Elizabeth M   1/23/2013 12:13:44 PM
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Thanks for clarifying that, Ann. Now that I think of it, of course it makes sense that the same products can be used for fuel or bioplastic, but I wasn't sure if certain properties of the biomaterial might be different and so not conducive to both processes.

Ann R. Thryft
User Rank
Blogger
Re: Another interesting bio-plastic effort
Ann R. Thryft   1/23/2013 11:43:58 AM
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Elizabeth, corn is not ideal as a feedstock here, for the same reasons it isn't in biofuels. And, BTW, many of these feedstocks can be used for either biofuel or bioplastic, just like petroleum.

Dave Palmer
User Rank
Platinum
Re: Another interesting bio-plastic effort
Dave Palmer   1/22/2013 7:35:24 PM
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Ann, thanks for posting this.  The mechanical properties of the algae-based polypropylene don't seem to be quite as good as regular polypropylene.  A general-purpose, petroleum-derived grade would have a tensile strength around 4900 psi, compared to 3460 psi for Cereplast's algae-derived grade.  The ductility is also quite low (3.3%, according to Cereplast, compared to 12% for a petroleum-based grade).  That being said, it may be good enough for many applications.  It would be interesting to see what applications Cereplast's customers are considering for this material.

Ann R. Thryft
User Rank
Blogger
Re: reliable source
Ann R. Thryft   1/22/2013 4:24:12 PM
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Thanks, Clint. Glad you're enjoying our coverage of this subject. I've been looking more toward bioplastic and biofuel efforts that use feedstocks that are non-food, don't use potential agricultural land, and preferably use waste that would otherwise be contributing to CO2 levels.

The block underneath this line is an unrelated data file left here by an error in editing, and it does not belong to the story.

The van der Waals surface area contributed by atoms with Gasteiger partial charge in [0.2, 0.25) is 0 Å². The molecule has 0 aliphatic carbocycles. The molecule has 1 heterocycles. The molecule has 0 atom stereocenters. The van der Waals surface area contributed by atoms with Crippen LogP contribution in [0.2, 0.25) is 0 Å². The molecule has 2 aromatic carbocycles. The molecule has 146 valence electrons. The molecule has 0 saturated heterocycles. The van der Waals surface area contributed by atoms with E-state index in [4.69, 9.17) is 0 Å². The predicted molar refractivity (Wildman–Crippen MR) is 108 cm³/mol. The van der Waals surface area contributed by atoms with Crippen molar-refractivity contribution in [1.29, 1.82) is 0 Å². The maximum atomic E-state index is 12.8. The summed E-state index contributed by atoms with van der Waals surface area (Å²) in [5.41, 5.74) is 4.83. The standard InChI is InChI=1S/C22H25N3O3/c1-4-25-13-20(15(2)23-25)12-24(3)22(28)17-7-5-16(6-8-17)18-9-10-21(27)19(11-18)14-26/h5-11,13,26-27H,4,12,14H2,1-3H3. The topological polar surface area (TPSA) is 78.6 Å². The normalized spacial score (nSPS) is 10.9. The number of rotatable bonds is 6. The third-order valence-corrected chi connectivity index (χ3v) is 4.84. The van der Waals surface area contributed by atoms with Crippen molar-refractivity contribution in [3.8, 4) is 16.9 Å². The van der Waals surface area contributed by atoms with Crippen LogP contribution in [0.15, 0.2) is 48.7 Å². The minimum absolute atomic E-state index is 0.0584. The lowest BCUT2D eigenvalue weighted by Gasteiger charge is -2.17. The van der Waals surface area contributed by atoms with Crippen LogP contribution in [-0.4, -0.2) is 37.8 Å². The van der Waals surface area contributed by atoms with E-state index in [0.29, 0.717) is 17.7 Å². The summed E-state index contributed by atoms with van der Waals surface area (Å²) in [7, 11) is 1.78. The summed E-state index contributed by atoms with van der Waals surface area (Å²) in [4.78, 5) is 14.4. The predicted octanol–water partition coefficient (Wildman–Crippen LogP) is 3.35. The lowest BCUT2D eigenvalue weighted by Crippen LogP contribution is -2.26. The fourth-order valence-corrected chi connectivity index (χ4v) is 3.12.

Ann R. Thryft
User Rank
Blogger
Re: Another interesting bio-plastic effort
Ann R. Thryft   1/22/2013 4:12:26 PM
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Elizabeth, thanks for asking! No sarcasm--I'm happy to share. I find this subject absolutely fascinating. I suggest you check out the links at the end of the story: we've published several posts on a wide variety of feedstocks.

CLMcDade
User Rank
Gold
reliable source
CLMcDade   1/22/2013 3:48:41 PM
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Hi Ann,

Thanks for keeping a finger on the pulse of the alternative materials market.  It makes for great reading and increases awareness.

As I had mentioned in my comments on one of your earlier columns, finding a repeatable, reliable and large enough source for the feedstock makes or breaks this sort of system.  It's great that Cereplast was able to use the waste stream from a what sounds like a mature company in another industry.  As long as that product flourishes, Cereplast won't have to worry about raw materials.

And as their raw material is another company's waste, it is a win for the environment.